EEVblog #36 – It’s Hardware Puzzle Time!Posted on October 10th, 2009 77 comments
It’s time for YOU to get involved and solve a hardware puzzle – what does this board do?
Get your reverse engineering brain into gear and win a prize.
- Dave makes the rules and can change the rules
- The first person who (in Dave’s opinion) is the closest to guessing what this board does and how it works wins the prize, the more detail the better. The most correct may not necessarily win if enough detail is not there. I’ll let it run for a while even if someone is spot-on up front.
- No time limit, until Dave closes it that is.
- I will not reply to guesses, so no “cold”, “warm” etc
- Hints may be given in due course
- You can build upon other peoples answers and gazump them with extra detail if you think they are pretty close!
- You can guess as many times as you like
it’s full of relays. i believe that it drives some kind of monitor because of the 2 ucn….i believe that it is from an oscilloscope
I believe its the master board on a PLC system based on the components I could make out.
large number of single in line reed relays series 112 from pickering
i see a rabbit RCM2000 8 bit MCU
two of the ucn5832A a BiMOS II 32-bit serial-input, latched driver chip
AD 620AN Instrumentation Amplifier
AD 637 is 24-bit RMS-to-DC Converter
AD8037AN is a Wide Bandwidth Voltage Feedback Clamp Amp
AEL 1210 Series 50 Mhz oscillator
The Pickering-112 relays are arranged in 4 banks (18, 10, 19, 21) connected in parallel (presumably to raise current carrying ability and act as a giant relay in compact space) as well as using thicker traces (coil connected internally to these.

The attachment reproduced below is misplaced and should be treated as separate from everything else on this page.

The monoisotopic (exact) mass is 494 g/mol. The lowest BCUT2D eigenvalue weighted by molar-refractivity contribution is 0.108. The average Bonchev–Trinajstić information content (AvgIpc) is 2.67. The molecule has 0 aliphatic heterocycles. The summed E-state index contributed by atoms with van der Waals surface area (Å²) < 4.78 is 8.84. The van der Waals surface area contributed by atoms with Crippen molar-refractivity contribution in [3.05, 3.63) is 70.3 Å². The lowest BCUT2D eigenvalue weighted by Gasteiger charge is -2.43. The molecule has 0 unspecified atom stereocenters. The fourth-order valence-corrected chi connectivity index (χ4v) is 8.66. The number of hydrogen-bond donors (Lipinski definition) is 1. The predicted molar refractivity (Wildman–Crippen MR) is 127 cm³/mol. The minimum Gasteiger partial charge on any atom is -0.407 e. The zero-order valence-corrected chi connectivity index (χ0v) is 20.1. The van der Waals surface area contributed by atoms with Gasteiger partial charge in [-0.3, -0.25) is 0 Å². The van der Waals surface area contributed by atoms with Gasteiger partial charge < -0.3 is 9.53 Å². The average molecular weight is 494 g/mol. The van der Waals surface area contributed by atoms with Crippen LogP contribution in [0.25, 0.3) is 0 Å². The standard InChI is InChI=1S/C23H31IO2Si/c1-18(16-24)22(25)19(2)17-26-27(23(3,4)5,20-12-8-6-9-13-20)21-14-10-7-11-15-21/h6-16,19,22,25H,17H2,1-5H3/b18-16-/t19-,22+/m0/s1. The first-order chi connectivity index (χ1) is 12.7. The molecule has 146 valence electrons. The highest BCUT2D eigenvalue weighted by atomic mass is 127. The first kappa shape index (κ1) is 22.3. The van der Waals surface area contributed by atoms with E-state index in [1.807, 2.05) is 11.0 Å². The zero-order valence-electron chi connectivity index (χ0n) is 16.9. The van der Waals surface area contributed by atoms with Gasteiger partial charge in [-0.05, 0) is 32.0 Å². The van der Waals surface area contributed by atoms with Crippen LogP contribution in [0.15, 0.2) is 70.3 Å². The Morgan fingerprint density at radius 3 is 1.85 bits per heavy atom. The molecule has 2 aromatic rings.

The UCN5832 chips allow a serial datastream to be converted to parallel 32-bits at a time without destroying the serial data, so it can be monitored.
One daughter card has a 50MHz oscillator, six relays, a control PIC, and a High Bandwidth Amplifier (EL2142CN). It appears capable of amplifying and comparing two independant analog signals, and transmitting results to the main processor.
The other daughter card has a monolithic function generator (XR 2206CP), 74HC86 XOR gates, 8-channel analog multiplexer (hc4052), 2 voltage comparators (LM311), high-precision instrumentation amplifier (AD620AN), and RMS-to-DC converter (AD637).
The 2 master boards each have their own PIC microprocessor to interface their functions with the host card’s RabbitCore RCM2300 series module with 128K SRAM, 256K flash, operating at 22.1 MHz, with configurable I/O. The RCM2300 software library includes AES-128 bit Encryption codecs, a TCP/IP library, real-time kernel, and is field-programmable.
I believe this circuit uses a built-in highly random random number generator to produce a highly secure encryption key stream for use in the Rabbit core, and acts as a secure IP VPN Tunnel for whatever device is connected to it.
Traffic light controller?
(Why ELSE have SO many channels?)
Using the el2142 to communicate with other controllers and/or the slave unit.
Hence it make sense to add another, to talt to even MORE nodes.
This leaves the AD converter…
Only thing I can see is, if this if for some sort of feedback, to verify that the unit works.
id say out of logic and common sense, its a driver circuit for a large or advanced motor system,because of the relays, and as there is a slave version of it, it could be the primary controlling unit in a arrangement of equal acting robotic assembling system.
I guess it’s a RAID controller for the servers.
This is the master controller for some kind light matrix, i.e. a large screen made up of multiple modules. Depending on the number of slaves, it could be really big.
No point in listing all the components, but it looks like the two 40 pin ics allow for a total of 64 outs controlling the relays that are multiplexed.
The master gets the rabbit to coordinate the slaves based on the main input.
is it a server
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